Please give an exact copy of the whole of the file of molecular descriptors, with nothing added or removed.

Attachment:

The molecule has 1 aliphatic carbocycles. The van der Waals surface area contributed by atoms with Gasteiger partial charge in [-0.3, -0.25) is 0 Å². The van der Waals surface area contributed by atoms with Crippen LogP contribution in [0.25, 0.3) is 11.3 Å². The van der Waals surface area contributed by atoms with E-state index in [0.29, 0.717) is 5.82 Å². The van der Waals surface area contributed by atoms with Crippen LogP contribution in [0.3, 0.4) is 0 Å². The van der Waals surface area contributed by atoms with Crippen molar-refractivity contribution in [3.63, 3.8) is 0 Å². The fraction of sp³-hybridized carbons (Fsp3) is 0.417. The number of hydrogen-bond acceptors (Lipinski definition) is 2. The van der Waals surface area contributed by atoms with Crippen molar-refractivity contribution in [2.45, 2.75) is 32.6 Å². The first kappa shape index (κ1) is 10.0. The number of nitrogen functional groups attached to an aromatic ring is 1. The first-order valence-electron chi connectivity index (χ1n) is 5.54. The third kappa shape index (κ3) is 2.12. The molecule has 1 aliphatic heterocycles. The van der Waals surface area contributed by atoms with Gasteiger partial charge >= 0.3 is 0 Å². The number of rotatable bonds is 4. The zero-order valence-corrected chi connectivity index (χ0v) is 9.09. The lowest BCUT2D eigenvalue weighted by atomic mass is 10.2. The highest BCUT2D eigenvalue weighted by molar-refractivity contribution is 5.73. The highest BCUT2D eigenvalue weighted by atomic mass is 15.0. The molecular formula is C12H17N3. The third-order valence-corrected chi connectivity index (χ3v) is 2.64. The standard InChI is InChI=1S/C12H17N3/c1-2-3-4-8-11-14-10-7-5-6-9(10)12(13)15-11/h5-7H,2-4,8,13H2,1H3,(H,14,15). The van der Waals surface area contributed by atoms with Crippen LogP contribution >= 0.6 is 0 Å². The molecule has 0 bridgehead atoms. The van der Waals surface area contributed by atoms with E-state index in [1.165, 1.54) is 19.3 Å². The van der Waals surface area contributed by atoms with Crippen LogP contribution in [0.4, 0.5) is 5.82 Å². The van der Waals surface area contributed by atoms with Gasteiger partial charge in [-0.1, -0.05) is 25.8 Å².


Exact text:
The molecule has 1 aliphatic carbocycles. The van der Waals surface area contributed by atoms with Gasteiger partial charge in [-0.3, -0.25) is 0 Å². The van der Waals surface area contributed by atoms with Crippen LogP contribution in [0.25, 0.3) is 11.3 Å². The van der Waals surface area contributed by atoms with E-state index in [0.29, 0.717) is 5.82 Å². The van der Waals surface area contributed by atoms with Crippen LogP contribution in [0.3, 0.4) is 0 Å². The van der Waals surface area contributed by atoms with Crippen molar-refractivity contribution in [3.63, 3.8) is 0 Å². The fraction of sp³-hybridized carbons (Fsp3) is 0.417. The number of hydrogen-bond acceptors (Lipinski definition) is 2. The van der Waals surface area contributed by atoms with Crippen molar-refractivity contribution in [2.45, 2.75) is 32.6 Å². The first kappa shape index (κ1) is 10.0. The number of nitrogen functional groups attached to an aromatic ring is 1. The first-order valence-electron chi connectivity index (χ1n) is 5.54. The third kappa shape index (κ3) is 2.12. The molecule has 1 aliphatic heterocycles. The van der Waals surface area contributed by atoms with Gasteiger partial charge >= 0.3 is 0 Å². The number of rotatable bonds is 4. The zero-order valence-corrected chi connectivity index (χ0v) is 9.09. The lowest BCUT2D eigenvalue weighted by atomic mass is 10.2. The highest BCUT2D eigenvalue weighted by molar-refractivity contribution is 5.73. The highest BCUT2D eigenvalue weighted by atomic mass is 15.0. The molecular formula is C12H17N3. The third-order valence-corrected chi connectivity index (χ3v) is 2.64. The standard InChI is InChI=1S/C12H17N3/c1-2-3-4-8-11-14-10-7-5-6-9(10)12(13)15-11/h5-7H,2-4,8,13H2,1H3,(H,14,15). The van der Waals surface area contributed by atoms with Crippen LogP contribution >= 0.6 is 0 Å². The molecule has 0 bridgehead atoms. The van der Waals surface area contributed by atoms with E-state index in [1.165, 1.54) is 19.3 Å². The van der Waals surface area contributed by atoms with Crippen LogP contribution in [0.4, 0.5) is 5.82 Å². The van der Waals surface area contributed by atoms with Gasteiger partial charge in [-0.1, -0.05) is 25.8 Å².